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The Tamron comes in three mounts, either Nikon, Canon or Sony, and weighs a hefty 765g. It's designed for full-frame cameras, though it sits comfortably on the front of our test camera, the APS-C sensor-sized Canon 600D. We can imagine that it would swamp smaller SLRs than this, though. The exterior of the lens barrel is made from plastic, with a rubberised focus ring closest to the lens base and a zoom ring towards the front. Internally, the 70-300mm is made up of 17 elements in 12 groups. The lens movement is firm, with a good deal of resistance when zooming in and out. To the side of the lens is an AF/MF and a vibration compensation switch.
In the Nikon and Canon mount, the 70-300mm comes with tri-axial image stabilisation (called vibration compensation). The Sony mount does not, as Sony digital SLRs come with in-body stabilisation. With a minimum focus distance of 1.5m, this lens is not best-suited to macro or close-up work, as it produces images with a magnification of 1:4. Its maximum aperture of f/4-5.6 throughout the focal length range also limits its usefulness for shallow depth-of-field effects. Filters with a diameter of 62mm can be attached to the front of the lens thread.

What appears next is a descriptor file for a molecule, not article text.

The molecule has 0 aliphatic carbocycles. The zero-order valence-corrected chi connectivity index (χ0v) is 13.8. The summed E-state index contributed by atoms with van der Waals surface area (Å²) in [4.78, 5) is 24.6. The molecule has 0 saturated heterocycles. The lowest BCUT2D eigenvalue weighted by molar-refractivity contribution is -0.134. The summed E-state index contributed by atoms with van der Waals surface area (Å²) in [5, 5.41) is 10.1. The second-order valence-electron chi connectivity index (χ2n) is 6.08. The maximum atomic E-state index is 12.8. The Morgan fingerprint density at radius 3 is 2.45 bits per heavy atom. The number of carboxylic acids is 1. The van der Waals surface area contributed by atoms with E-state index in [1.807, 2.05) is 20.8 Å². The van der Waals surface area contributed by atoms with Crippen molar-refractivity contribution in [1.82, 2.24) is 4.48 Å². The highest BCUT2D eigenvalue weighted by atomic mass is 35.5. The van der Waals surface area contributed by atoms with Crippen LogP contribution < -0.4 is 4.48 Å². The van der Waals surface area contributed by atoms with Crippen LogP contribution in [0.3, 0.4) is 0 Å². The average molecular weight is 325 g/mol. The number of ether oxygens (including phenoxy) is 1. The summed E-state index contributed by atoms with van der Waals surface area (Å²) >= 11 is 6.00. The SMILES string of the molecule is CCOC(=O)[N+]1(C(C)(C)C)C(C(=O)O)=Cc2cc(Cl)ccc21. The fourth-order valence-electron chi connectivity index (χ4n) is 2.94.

As expected from previous Tamron lenses we've tested, the 70-300mm is an impressive performer for not too much money, particularly for those who are looking for a cheaper alternative to the brand-name lens equivalent.
The Tamron 70-300mm is a sharp lens, particularly at the 70mm focal length. The 100 per cent crop is inset. (Credit: CBSi)
During testing (after about 40 shots) our review unit started to make squeaking noises from the autofocus motor. While this did not affect the performance of the lens or the mechanism in any way, it definitely sounded worse for wear. We received another review unit that functioned normally and did not exhibit this same issue, so we're putting this one down to an isolated incident rather than a manufacturing issue across all of these lenses.
Vignetting visible at both ends of the focal length range. (Credit: CBSi)
Up until we started to experience the noise issues with the first lens, though, it performed very well, with responsive and near-silent autofocus in adequate lighting. The lens is pretty sharp through most focal lengths, though it is sharpest from 70-150mm — as is regular behaviour for most telephoto lenses. Bokeh is not particularly smooth, and in bright situations, some backlit scenes can appear hazy.
A sample image taken with the 70-300mm. (Credit: CBSi)
Tamron's image stabilisation is excellent, with the difference between having vibration compensation switched on or off being incredibly noticeable. It's possible to get a steady shot at 1/10 of a second, sometimes even slower, with the vibration compensation turned on.
The 70-300mm lens from Tamron offers a lot of zoom in a reasonably priced lens, delivering sharp images.